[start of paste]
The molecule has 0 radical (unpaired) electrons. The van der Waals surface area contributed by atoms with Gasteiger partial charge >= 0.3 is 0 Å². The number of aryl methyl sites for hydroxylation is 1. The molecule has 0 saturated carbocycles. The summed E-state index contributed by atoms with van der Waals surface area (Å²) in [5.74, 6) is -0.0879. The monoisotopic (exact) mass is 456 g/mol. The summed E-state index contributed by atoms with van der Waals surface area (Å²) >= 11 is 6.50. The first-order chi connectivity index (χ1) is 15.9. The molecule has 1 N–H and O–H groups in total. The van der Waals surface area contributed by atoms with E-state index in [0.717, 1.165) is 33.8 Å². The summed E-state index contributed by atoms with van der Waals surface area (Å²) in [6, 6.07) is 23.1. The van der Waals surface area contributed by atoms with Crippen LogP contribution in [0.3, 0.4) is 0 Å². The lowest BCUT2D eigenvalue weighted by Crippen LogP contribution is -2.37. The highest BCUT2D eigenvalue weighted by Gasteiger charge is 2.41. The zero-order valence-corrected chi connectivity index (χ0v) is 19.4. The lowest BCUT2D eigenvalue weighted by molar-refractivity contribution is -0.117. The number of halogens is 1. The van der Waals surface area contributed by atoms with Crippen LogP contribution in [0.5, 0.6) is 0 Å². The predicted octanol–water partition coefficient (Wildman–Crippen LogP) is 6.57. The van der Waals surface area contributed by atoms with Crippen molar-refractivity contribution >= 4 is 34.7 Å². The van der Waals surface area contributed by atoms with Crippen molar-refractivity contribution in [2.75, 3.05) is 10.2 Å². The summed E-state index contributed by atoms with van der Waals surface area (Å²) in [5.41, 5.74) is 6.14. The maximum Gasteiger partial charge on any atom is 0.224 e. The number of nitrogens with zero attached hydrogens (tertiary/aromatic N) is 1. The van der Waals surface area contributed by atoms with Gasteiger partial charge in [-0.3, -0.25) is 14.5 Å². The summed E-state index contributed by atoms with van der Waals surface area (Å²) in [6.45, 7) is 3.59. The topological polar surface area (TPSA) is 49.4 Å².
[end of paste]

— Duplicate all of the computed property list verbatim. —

The molecule has 0 radical (unpaired) electrons. The van der Waals surface area contributed by atoms with Gasteiger partial charge >= 0.3 is 0 Å². The number of aryl methyl sites for hydroxylation is 1. The molecule has 0 saturated carbocycles. The summed E-state index contributed by atoms with van der Waals surface area (Å²) in [5.74, 6) is -0.0879. The monoisotopic (exact) mass is 456 g/mol. The summed E-state index contributed by atoms with van der Waals surface area (Å²) >= 11 is 6.50. The first-order chi connectivity index (χ1) is 15.9. The molecule has 1 N–H and O–H groups in total. The van der Waals surface area contributed by atoms with E-state index in [0.717, 1.165) is 33.8 Å². The summed E-state index contributed by atoms with van der Waals surface area (Å²) in [6, 6.07) is 23.1. The van der Waals surface area contributed by atoms with Crippen LogP contribution in [0.3, 0.4) is 0 Å². The lowest BCUT2D eigenvalue weighted by Crippen LogP contribution is -2.37. The highest BCUT2D eigenvalue weighted by Gasteiger charge is 2.41. The zero-order valence-corrected chi connectivity index (χ0v) is 19.4. The lowest BCUT2D eigenvalue weighted by molar-refractivity contribution is -0.117. The number of halogens is 1. The van der Waals surface area contributed by atoms with Crippen LogP contribution in [0.5, 0.6) is 0 Å². The predicted octanol–water partition coefficient (Wildman–Crippen LogP) is 6.57. The van der Waals surface area contributed by atoms with Crippen molar-refractivity contribution >= 4 is 34.7 Å². The van der Waals surface area contributed by atoms with Crippen molar-refractivity contribution in [2.75, 3.05) is 10.2 Å². The summed E-state index contributed by atoms with van der Waals surface area (Å²) in [5.41, 5.74) is 6.14. The maximum Gasteiger partial charge on any atom is 0.224 e. The number of nitrogens with zero attached hydrogens (tertiary/aromatic N) is 1. The van der Waals surface area contributed by atoms with Gasteiger partial charge in [-0.3, -0.25) is 14.5 Å². The summed E-state index contributed by atoms with van der Waals surface area (Å²) in [6.45, 7) is 3.59. The topological polar surface area (TPSA) is 49.4 Å².